The Smithsonian Institution has installed a full-color 3D printer from Mimaki at its Smithsonian Exhibits (SIE) studios in Landover, MD. The technology will be used by the Smithsonian to explore new exhibition practices for its various museums and offices.
Made up of 19 expansive museums and galleries, nine research centers and a zoo, the Smithsonian Institution is the largest museum, education and research complex in the world. The SIE plays an integral role within the heralded institution, fostering collaborations between the various Smithsonian museums and offices and the federal government. In short, the SIE’s role is to help plan and bring to life exhibitions.
With Mimaki’s full-color 3DUJ-553 3D printer at its studios in Landover, the SIE will be able to produce detailed models for research purposes as well as for public programs. One of the key uses of the 3D printer will be to create tactile models that visitors can engage with in exhibits.
“We are pleased to be a part of the Smithsonian Institution’s efforts to engage and inspire audiences through the increase and diffusion of knowledge,” commented Josh Hope, Senior Manager of 3D Printing & Engineering Projects at Mimaki USA. “This printer will enable the Smithsonian to use new technologies to produce exhibits in new ways, particularly for creating models and tactile elements that help bring exhibits to life for all visitors.”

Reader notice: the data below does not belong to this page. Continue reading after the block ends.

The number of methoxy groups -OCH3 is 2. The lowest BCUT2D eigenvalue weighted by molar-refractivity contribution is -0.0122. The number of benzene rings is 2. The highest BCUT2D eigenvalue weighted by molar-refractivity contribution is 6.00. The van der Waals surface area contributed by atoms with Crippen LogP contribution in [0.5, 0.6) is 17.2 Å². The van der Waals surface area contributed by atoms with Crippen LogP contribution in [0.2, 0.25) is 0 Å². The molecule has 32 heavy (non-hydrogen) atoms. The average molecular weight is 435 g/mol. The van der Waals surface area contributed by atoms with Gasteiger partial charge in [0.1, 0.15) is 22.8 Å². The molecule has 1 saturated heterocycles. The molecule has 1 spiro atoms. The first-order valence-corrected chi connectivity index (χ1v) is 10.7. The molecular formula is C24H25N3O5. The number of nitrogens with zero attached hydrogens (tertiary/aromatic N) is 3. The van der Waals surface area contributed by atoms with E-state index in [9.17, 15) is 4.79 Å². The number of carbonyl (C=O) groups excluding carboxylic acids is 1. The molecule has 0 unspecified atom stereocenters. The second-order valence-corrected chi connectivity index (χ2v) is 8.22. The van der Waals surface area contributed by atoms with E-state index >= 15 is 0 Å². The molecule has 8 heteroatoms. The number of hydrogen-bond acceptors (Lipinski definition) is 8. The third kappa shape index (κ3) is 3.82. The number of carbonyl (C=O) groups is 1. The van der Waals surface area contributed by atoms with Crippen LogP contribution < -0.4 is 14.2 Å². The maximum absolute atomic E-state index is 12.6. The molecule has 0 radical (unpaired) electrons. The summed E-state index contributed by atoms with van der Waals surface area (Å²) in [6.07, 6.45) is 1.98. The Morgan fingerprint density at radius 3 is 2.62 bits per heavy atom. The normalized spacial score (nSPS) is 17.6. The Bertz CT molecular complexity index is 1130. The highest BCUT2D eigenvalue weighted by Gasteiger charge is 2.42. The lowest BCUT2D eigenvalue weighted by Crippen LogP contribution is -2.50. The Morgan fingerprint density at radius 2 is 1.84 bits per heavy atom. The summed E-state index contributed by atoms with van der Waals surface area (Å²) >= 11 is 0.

One of the first projects that the Smithsonian is using the Mimaki 3D printer for is part of the Outbreak: Epidemics in a Connected World exhibition at the Smithsonian’s National Museum of Natural History. The SIE has 3D printed a series of models based on enlarged viruses—such as the influenza virus. The plastic virus models are meant to encourage interactivity and hands-on engagement with the museum goers.
With the 3D printer installed and in use, the Smithsonian Exhibits will create more tactile 3D printed models for various exhibits. Another key application that will be explored with the 3D printer is the creation of tactile display elements for visitors with visual impairments.
This is not the first time that the Smithsonian Institution has worked with 3D printing; the museum complex has been interested in the technology for some time. Last Spring, for instance, it released 3D printable digital models of a T-Rex and Triceratops to celebrate the opening of its Deep Time exhibit.